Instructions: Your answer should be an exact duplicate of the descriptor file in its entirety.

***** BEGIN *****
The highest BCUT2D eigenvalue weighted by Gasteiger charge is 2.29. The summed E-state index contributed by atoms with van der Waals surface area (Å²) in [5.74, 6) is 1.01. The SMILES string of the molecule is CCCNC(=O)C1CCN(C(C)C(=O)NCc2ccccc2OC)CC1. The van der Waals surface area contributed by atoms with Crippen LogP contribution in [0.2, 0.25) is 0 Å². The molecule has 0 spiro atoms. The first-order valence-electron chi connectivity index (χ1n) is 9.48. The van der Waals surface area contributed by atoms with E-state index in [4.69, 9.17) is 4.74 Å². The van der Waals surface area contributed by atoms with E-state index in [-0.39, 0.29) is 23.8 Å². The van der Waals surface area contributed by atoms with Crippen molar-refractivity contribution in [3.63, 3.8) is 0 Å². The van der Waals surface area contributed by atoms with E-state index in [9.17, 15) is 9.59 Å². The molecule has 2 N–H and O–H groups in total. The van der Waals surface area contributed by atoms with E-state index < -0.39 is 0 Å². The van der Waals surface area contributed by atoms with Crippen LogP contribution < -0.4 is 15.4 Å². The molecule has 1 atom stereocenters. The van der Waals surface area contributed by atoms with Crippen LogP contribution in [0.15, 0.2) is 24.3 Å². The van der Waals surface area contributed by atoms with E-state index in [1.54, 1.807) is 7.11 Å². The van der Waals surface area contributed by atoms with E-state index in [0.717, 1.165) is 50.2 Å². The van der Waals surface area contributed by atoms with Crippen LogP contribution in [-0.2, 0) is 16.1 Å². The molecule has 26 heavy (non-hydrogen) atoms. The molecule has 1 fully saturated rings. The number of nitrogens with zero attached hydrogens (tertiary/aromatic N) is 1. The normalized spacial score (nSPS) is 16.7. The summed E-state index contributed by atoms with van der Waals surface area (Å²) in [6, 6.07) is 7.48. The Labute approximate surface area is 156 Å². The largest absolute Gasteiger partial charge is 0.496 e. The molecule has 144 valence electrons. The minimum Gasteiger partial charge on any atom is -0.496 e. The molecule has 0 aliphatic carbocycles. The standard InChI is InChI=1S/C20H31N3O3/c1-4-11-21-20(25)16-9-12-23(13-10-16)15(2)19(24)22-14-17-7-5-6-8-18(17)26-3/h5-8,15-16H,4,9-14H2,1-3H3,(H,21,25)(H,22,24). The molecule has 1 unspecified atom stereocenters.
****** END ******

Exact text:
The highest BCUT2D eigenvalue weighted by Gasteiger charge is 2.29. The summed E-state index contributed by atoms with van der Waals surface area (Å²) in [5.74, 6) is 1.01. The SMILES string of the molecule is CCCNC(=O)C1CCN(C(C)C(=O)NCc2ccccc2OC)CC1. The van der Waals surface area contributed by atoms with Crippen LogP contribution in [0.2, 0.25) is 0 Å². The molecule has 0 spiro atoms. The first-order valence-electron chi connectivity index (χ1n) is 9.48. The van der Waals surface area contributed by atoms with E-state index in [4.69, 9.17) is 4.74 Å². The van der Waals surface area contributed by atoms with E-state index in [-0.39, 0.29) is 23.8 Å². The van der Waals surface area contributed by atoms with Crippen molar-refractivity contribution in [3.63, 3.8) is 0 Å². The van der Waals surface area contributed by atoms with E-state index in [9.17, 15) is 9.59 Å². The molecule has 2 N–H and O–H groups in total. The van der Waals surface area contributed by atoms with E-state index < -0.39 is 0 Å². The van der Waals surface area contributed by atoms with Crippen LogP contribution < -0.4 is 15.4 Å². The molecule has 1 atom stereocenters. The van der Waals surface area contributed by atoms with Crippen LogP contribution in [0.15, 0.2) is 24.3 Å². The van der Waals surface area contributed by atoms with E-state index in [1.54, 1.807) is 7.11 Å². The van der Waals surface area contributed by atoms with E-state index in [0.717, 1.165) is 50.2 Å². The van der Waals surface area contributed by atoms with Crippen LogP contribution in [-0.2, 0) is 16.1 Å². The molecule has 26 heavy (non-hydrogen) atoms. The molecule has 1 fully saturated rings. The number of nitrogens with zero attached hydrogens (tertiary/aromatic N) is 1. The normalized spacial score (nSPS) is 16.7. The summed E-state index contributed by atoms with van der Waals surface area (Å²) in [6, 6.07) is 7.48. The Labute approximate surface area is 156 Å². The largest absolute Gasteiger partial charge is 0.496 e. The molecule has 144 valence electrons. The minimum Gasteiger partial charge on any atom is -0.496 e. The molecule has 0 aliphatic carbocycles. The standard InChI is InChI=1S/C20H31N3O3/c1-4-11-21-20(25)16-9-12-23(13-10-16)15(2)19(24)22-14-17-7-5-6-8-18(17)26-3/h5-8,15-16H,4,9-14H2,1-3H3,(H,21,25)(H,22,24). The molecule has 1 unspecified atom stereocenters.